paulyg
Posts: 21
Joined: Thu May 17, 2018 12:30 pm

Re: Sound

Post by paulyg » Mon Jun 18, 2018 12:13 pm

I've had similar frustrations when trying to judge how anything will show up on a recording. I read an article recently that there is a massive difference between classical recording engineering and everything else. Classical recording is traditionally hands-off. Depending on the system, three to six ribbon mics at the front of an orchestra, and balance is usually done to emphasize the group over the hall's feedback or visa-versa. This is obviously not how film scoring is done these days.

Going for a sound that is big enough for others to 'fit inside' is, in my opinion, the best option for someone playing in a live group. The power is still there, but the detail of the other parts can also come through. Pretty much an "us with them" philosophy as opposed to "us versus them." You can still play quite loud, it's just different (and more difficult) than laser-beaming sound to some poor schmuck sitting in the balcony. It's up to recording engineers to capture that as best they can.
Paul Gilles
Aerospace Engineer & Trombone Player
hyperbolica
Posts: 241
Joined: Fri Mar 23, 2018 7:31 am
Location: east coast

Re: Sound

Post by hyperbolica » Mon Jun 18, 2018 3:05 pm

I agree with the dancing about art thing. I don't think you can describe sound accurately with words - metaphorically maybe, but that has no need or concept of "accuracy". Sound can be described accurately by a wave form that shows relative strengths of frequencies for a given slice of time, but that's not something we can understand any way but aurally. Music can be described by science and mathematics. That is, after all, how recorded sound works, and even stuff like voice recognition. But I'm guessing this is not what the OP is asking.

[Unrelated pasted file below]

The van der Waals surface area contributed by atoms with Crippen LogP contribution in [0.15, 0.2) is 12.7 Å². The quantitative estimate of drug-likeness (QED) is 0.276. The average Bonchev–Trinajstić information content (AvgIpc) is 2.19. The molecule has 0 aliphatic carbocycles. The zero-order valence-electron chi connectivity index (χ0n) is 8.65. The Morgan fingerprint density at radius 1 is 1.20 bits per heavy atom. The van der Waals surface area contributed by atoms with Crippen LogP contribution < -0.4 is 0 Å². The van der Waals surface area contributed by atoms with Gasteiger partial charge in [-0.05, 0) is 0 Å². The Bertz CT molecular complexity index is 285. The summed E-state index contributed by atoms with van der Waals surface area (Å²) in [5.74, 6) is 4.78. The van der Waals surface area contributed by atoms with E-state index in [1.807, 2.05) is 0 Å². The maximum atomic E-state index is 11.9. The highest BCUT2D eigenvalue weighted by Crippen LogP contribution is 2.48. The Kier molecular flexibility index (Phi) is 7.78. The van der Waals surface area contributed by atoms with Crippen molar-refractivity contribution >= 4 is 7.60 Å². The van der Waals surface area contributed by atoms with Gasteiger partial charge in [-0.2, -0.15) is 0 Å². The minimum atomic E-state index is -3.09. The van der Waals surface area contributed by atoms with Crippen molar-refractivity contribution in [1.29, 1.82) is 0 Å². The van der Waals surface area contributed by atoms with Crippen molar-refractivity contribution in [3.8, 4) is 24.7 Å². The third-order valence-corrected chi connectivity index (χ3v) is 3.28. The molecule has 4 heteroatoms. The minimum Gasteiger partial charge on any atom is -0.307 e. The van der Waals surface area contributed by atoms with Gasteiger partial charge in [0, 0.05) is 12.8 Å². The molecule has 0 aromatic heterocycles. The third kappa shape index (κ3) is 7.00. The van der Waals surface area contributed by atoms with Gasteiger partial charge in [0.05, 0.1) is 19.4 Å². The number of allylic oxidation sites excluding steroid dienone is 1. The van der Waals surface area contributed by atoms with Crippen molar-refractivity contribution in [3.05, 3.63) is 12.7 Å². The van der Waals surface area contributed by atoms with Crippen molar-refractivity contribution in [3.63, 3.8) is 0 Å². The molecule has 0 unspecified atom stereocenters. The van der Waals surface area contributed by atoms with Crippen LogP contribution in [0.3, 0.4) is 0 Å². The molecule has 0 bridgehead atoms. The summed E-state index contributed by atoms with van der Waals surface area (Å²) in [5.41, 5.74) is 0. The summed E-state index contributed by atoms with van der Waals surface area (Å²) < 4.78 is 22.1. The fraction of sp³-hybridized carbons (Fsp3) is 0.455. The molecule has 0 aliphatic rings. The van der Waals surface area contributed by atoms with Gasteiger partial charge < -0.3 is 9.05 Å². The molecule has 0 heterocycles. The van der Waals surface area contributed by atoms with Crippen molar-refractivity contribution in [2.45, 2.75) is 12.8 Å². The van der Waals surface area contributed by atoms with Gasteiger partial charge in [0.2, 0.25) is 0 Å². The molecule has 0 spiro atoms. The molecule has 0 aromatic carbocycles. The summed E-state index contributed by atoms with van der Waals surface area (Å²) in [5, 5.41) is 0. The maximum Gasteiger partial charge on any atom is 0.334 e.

The way I would describe sound would be a visualization method to reach it on particular equipment. But since my physiology is different from yours, it still won't be accurate.

I would describe my sound as a luge run going down the side of a mountain in a track with a U shaped cross section. Think of that U as an upside down bell curve, and I'm always striving for the fat part of that curve. As you go down the track, the combination of forces (momentum, gravity, and the changes of direction of the track/mountain) push you and your sled higher up one side, or settle down into the bottom of the U. To make the luge go faster, you have to find the most natural line using all of the parameters you can control. This takes a lot of practice, and knowing what that sound is once you hit it. If the sound in your head doesn't match what your parameters can produce (hardware, physiology, etc.) you're not going to be successful. That is, if the sound in your head is a saxophone, you won't be able to produce it on trombone.

I generally aim for the center line of that U, where the apparatus of "luge-ing" what ever that is offers the least resistance. Sometimes I have to push up on one side or the other to change some characteristic, like make a brighter tone, a higher pitch, or a louder sound. This means I rely mostly on hardware for a good sound, and I don't like fighting bad hardware. Most trombone players fall into this range of "characteristic sound", although there is some room for personal variability.